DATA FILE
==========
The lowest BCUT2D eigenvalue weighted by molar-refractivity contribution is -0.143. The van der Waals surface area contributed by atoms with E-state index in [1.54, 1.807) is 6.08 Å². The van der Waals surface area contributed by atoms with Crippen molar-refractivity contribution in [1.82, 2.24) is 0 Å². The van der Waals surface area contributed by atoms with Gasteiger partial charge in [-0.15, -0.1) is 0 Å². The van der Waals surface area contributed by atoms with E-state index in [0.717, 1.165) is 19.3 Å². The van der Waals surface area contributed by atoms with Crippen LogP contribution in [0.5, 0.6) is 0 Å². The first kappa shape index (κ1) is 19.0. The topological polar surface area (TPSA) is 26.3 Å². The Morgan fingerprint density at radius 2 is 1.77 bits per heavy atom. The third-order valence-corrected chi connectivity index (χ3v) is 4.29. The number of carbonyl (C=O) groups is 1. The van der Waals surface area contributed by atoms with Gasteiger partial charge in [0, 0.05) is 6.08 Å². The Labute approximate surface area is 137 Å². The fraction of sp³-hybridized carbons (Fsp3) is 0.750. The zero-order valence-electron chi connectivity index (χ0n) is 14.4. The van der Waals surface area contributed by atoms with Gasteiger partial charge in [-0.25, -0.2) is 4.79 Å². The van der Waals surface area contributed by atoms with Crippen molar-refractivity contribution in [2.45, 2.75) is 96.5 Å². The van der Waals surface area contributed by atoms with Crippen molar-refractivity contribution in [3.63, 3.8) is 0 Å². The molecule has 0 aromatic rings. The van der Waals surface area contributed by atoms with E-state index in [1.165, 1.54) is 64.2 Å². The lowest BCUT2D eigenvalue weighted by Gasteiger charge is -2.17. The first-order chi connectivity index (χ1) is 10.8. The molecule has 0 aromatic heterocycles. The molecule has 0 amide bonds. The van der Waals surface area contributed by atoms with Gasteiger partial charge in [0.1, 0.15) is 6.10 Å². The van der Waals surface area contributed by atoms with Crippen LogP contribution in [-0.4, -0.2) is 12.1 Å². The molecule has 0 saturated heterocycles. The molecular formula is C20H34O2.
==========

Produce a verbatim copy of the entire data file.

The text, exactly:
The lowest BCUT2D eigenvalue weighted by molar-refractivity contribution is -0.143. The van der Waals surface area contributed by atoms with E-state index in [1.54, 1.807) is 6.08 Å². The van der Waals surface area contributed by atoms with Crippen molar-refractivity contribution in [1.82, 2.24) is 0 Å². The van der Waals surface area contributed by atoms with Gasteiger partial charge in [-0.15, -0.1) is 0 Å². The van der Waals surface area contributed by atoms with E-state index in [0.717, 1.165) is 19.3 Å². The van der Waals surface area contributed by atoms with Crippen LogP contribution in [0.5, 0.6) is 0 Å². The first kappa shape index (κ1) is 19.0. The topological polar surface area (TPSA) is 26.3 Å². The Morgan fingerprint density at radius 2 is 1.77 bits per heavy atom. The third-order valence-corrected chi connectivity index (χ3v) is 4.29. The number of carbonyl (C=O) groups is 1. The van der Waals surface area contributed by atoms with Gasteiger partial charge in [0, 0.05) is 6.08 Å². The Labute approximate surface area is 137 Å². The fraction of sp³-hybridized carbons (Fsp3) is 0.750. The zero-order valence-electron chi connectivity index (χ0n) is 14.4. The van der Waals surface area contributed by atoms with Gasteiger partial charge in [-0.25, -0.2) is 4.79 Å². The van der Waals surface area contributed by atoms with Crippen molar-refractivity contribution in [2.45, 2.75) is 96.5 Å². The van der Waals surface area contributed by atoms with Crippen molar-refractivity contribution in [3.63, 3.8) is 0 Å². The molecule has 0 aromatic rings. The van der Waals surface area contributed by atoms with E-state index in [1.165, 1.54) is 64.2 Å². The lowest BCUT2D eigenvalue weighted by Gasteiger charge is -2.17. The first-order chi connectivity index (χ1) is 10.8. The molecule has 0 aromatic heterocycles. The molecule has 0 amide bonds. The van der Waals surface area contributed by atoms with Gasteiger partial charge in [0.1, 0.15) is 6.10 Å². The van der Waals surface area contributed by atoms with Crippen LogP contribution in [-0.4, -0.2) is 12.1 Å². The molecule has 0 saturated heterocycles. The molecular formula is C20H34O2.